When we bought the field and house in 2009, the building had already had a major overhaul of the roof, with new timbers and repair of the traditional stone roof. The building is sound, largely dry stone built with lime mortar pointing. There have been additional sections attached to the house previously. On the west face, between the house and perimeter wall, an extension previously stood, two stories high and only minimally tied into the main house structure as far as can be seen now. This building is visible on a photograph shown on John Bowman’s website ( http://www.pbase.com/bowman/the_joseph_harker_family_photographs&page=all ) and the blocked in door is to the left of the fireplace in the main remaining living room. All that now remains is a pile of stones.
On the east face was a two storey structure and the three walls of the building were partially standing in 2009 pearhousetree (thanks to John Bowman for this picture from his website, taken in 2005).
We have rebuilt this as a single storey shed for storage, entitely dry stone built with a wooden frame roof supporting corrugated galvanised steel. The frame is strong enough to support a traditional stone roof when we accumulate a bit more money for the project. Here are some photographs of that building. I was very fortunate to have the expertise, hard work, commitment and irreverent good humour of my friend (and former walling tutor) David Tate throughout this and my other walling projects around the field. Here are some photographs from that rebuilding…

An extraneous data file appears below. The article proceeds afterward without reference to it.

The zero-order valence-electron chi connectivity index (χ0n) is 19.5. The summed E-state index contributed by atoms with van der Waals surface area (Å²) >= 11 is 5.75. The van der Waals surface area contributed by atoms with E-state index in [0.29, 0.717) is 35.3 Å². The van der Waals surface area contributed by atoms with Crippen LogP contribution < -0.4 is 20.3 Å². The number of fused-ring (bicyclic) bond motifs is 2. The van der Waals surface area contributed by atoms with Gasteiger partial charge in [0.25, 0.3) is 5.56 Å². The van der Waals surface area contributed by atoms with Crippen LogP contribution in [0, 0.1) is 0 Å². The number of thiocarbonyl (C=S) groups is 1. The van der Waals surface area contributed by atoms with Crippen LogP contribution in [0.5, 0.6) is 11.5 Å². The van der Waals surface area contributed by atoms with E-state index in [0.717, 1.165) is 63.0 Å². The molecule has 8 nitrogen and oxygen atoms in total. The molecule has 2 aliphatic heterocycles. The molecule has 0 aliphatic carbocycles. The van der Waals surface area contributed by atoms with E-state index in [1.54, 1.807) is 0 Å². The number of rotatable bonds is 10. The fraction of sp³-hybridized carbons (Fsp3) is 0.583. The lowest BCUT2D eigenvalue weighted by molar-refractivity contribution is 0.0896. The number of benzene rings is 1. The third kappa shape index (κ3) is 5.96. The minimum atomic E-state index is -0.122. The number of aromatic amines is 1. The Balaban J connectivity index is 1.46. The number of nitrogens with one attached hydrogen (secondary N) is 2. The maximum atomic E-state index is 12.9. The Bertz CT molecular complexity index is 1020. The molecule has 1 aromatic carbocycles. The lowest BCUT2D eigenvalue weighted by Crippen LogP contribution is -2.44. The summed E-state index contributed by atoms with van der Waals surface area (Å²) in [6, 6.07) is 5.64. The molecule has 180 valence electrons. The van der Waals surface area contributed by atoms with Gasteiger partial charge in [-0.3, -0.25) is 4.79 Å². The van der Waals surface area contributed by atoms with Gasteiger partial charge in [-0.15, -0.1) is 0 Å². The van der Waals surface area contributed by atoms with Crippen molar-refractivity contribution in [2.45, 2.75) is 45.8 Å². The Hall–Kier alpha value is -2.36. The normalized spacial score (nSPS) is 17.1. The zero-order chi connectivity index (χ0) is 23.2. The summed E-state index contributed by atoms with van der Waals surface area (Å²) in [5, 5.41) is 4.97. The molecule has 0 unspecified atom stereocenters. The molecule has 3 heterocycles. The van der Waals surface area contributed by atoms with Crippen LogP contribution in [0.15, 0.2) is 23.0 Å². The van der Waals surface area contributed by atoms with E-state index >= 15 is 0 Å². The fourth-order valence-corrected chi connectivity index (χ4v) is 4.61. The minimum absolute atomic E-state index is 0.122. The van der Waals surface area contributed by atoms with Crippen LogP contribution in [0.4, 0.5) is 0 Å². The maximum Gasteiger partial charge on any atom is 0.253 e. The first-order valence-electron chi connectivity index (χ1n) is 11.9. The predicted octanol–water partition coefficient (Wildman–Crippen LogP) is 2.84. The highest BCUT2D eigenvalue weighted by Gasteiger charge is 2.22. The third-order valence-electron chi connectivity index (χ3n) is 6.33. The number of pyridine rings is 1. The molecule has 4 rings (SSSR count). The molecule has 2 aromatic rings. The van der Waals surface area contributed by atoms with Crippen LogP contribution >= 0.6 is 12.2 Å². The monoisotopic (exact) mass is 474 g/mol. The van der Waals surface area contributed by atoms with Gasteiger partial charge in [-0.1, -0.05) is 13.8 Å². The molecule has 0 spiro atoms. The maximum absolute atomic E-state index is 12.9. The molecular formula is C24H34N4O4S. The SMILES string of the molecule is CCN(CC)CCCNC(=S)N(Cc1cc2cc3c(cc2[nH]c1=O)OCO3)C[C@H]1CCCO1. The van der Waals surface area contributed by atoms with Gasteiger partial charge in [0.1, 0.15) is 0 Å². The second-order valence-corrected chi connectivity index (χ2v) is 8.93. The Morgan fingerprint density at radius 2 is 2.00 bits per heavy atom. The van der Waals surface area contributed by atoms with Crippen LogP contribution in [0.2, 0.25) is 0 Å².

At the time that we bought the house there were the remnants of a smaller branch which had fallen across the roof, breaking a few stone roof tiles but fortunately not damaging the internal timber support; this can be seen in John Bowman’s photograph above. We have been glad to benefit from the fuel this windfall provided but were concerned that the tree may be at risk if the small evidence of fungal infection that we could see indicated more extensive internal damage. We approachedGeoff Garrett again at the Yorkshire Dales National Park Authority and he put us in touch with Phillip Hibbs, Trees and Woodlands Officer with responsibility for our patch. We met in March 2012 at Pear House and he identified two types of fungal infection in the tree, indicating probable significant dead wood internally in the trunk as well as active infection in live wood visible at the base of the tree externally.
However he reassured us that if we cut back the crown of the tree, it would not be necessary to cut down the whole tree. We employed my nephew, Andy Harvey from Sheffield ( http://www.arboristtreecare.co.uk/ ) , who is a tree surgeon, who did a great job taking down several large high branches but still leaving a good looking tree in such a prominent position.
In autumn 2013 a section of the perimeter dry stone wall finally succumbed to the effects of decades of water flowing down the east part of the field, where the wood is planted. The foundation of the wall had gradually drifted out from the field and down a steep bank in the south-east corner, and the wall tumbled.
This was wall around Grandad’s wood, so no risk of sheep escaping, but it was above the main walking and cycling route to Low Row, part of the old Corpse Way and of the Swaledale marathon, and needed fixing.
With my walling mate David Tate we set to, and managed a good repair on newly set foundation and reproducing the stone style that had been used for decades to access the grazing the short way.